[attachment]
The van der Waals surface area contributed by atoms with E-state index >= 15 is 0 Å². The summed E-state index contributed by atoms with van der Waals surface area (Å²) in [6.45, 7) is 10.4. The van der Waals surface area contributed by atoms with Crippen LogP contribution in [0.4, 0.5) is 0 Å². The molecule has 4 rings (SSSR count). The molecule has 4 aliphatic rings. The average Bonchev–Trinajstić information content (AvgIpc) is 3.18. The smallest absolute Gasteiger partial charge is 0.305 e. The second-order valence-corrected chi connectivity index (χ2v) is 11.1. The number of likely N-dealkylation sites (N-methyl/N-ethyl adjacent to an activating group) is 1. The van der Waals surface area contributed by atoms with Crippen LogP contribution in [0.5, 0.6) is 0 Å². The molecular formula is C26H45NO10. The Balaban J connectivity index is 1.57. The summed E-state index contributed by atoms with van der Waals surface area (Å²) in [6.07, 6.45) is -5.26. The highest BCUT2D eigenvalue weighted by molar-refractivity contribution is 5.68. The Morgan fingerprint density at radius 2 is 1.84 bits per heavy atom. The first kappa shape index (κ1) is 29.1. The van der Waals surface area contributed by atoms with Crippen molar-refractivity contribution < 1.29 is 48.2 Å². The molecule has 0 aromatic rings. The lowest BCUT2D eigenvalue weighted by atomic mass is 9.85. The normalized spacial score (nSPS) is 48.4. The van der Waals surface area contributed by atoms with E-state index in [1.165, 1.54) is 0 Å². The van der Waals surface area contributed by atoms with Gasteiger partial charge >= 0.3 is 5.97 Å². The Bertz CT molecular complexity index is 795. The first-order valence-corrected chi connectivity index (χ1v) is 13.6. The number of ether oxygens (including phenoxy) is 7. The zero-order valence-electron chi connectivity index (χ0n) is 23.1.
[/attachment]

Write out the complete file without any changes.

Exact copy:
The van der Waals surface area contributed by atoms with E-state index >= 15 is 0 Å². The summed E-state index contributed by atoms with van der Waals surface area (Å²) in [6.45, 7) is 10.4. The van der Waals surface area contributed by atoms with Crippen LogP contribution in [0.4, 0.5) is 0 Å². The molecule has 4 rings (SSSR count). The molecule has 4 aliphatic rings. The average Bonchev–Trinajstić information content (AvgIpc) is 3.18. The smallest absolute Gasteiger partial charge is 0.305 e. The second-order valence-corrected chi connectivity index (χ2v) is 11.1. The number of likely N-dealkylation sites (N-methyl/N-ethyl adjacent to an activating group) is 1. The van der Waals surface area contributed by atoms with Crippen LogP contribution in [0.5, 0.6) is 0 Å². The molecular formula is C26H45NO10. The Balaban J connectivity index is 1.57. The summed E-state index contributed by atoms with van der Waals surface area (Å²) in [6.07, 6.45) is -5.26. The highest BCUT2D eigenvalue weighted by molar-refractivity contribution is 5.68. The Morgan fingerprint density at radius 2 is 1.84 bits per heavy atom. The first kappa shape index (κ1) is 29.1. The van der Waals surface area contributed by atoms with Crippen molar-refractivity contribution < 1.29 is 48.2 Å². The molecule has 0 aromatic rings. The lowest BCUT2D eigenvalue weighted by atomic mass is 9.85. The normalized spacial score (nSPS) is 48.4. The van der Waals surface area contributed by atoms with E-state index in [1.165, 1.54) is 0 Å². The van der Waals surface area contributed by atoms with Gasteiger partial charge >= 0.3 is 5.97 Å². The Bertz CT molecular complexity index is 795. The first-order valence-corrected chi connectivity index (χ1v) is 13.6. The number of ether oxygens (including phenoxy) is 7. The zero-order valence-electron chi connectivity index (χ0n) is 23.1.